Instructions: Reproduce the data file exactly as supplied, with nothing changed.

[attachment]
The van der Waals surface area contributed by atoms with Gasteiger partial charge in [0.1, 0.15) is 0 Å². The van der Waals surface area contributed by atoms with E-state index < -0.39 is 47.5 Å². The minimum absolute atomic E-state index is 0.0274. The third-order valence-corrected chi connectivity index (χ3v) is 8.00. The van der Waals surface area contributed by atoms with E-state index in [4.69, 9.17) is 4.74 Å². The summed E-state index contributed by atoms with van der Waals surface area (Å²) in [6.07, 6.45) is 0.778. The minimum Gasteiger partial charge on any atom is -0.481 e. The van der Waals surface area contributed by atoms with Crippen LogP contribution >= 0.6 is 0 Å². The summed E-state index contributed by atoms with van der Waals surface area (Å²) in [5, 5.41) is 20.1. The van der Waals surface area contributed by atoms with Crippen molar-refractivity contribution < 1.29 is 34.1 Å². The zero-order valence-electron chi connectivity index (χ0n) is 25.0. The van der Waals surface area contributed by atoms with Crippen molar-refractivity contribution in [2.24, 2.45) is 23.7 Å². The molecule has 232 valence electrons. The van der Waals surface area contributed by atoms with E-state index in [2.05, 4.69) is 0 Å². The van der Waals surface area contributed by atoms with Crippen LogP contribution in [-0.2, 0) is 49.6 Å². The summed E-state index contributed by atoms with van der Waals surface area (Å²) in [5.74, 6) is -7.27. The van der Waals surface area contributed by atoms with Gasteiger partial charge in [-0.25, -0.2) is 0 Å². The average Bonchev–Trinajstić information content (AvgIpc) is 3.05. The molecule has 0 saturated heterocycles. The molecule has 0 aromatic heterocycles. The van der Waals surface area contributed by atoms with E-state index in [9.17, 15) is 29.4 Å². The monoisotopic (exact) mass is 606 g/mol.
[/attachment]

The van der Waals surface area contributed by atoms with Gasteiger partial charge in [0.1, 0.15) is 0 Å². The van der Waals surface area contributed by atoms with E-state index < -0.39 is 47.5 Å². The minimum absolute atomic E-state index is 0.0274. The third-order valence-corrected chi connectivity index (χ3v) is 8.00. The van der Waals surface area contributed by atoms with E-state index in [4.69, 9.17) is 4.74 Å². The summed E-state index contributed by atoms with van der Waals surface area (Å²) in [6.07, 6.45) is 0.778. The minimum Gasteiger partial charge on any atom is -0.481 e. The van der Waals surface area contributed by atoms with Crippen LogP contribution >= 0.6 is 0 Å². The summed E-state index contributed by atoms with van der Waals surface area (Å²) in [5, 5.41) is 20.1. The van der Waals surface area contributed by atoms with Crippen molar-refractivity contribution < 1.29 is 34.1 Å². The zero-order valence-electron chi connectivity index (χ0n) is 25.0. The van der Waals surface area contributed by atoms with Crippen molar-refractivity contribution in [2.24, 2.45) is 23.7 Å². The molecule has 232 valence electrons. The van der Waals surface area contributed by atoms with E-state index in [2.05, 4.69) is 0 Å². The van der Waals surface area contributed by atoms with Crippen LogP contribution in [-0.2, 0) is 49.6 Å². The summed E-state index contributed by atoms with van der Waals surface area (Å²) in [5.74, 6) is -7.27. The van der Waals surface area contributed by atoms with Gasteiger partial charge in [-0.25, -0.2) is 0 Å². The average Bonchev–Trinajstić information content (AvgIpc) is 3.05. The molecule has 0 saturated heterocycles. The molecule has 0 aromatic heterocycles. The van der Waals surface area contributed by atoms with E-state index in [9.17, 15) is 29.4 Å². The monoisotopic (exact) mass is 606 g/mol.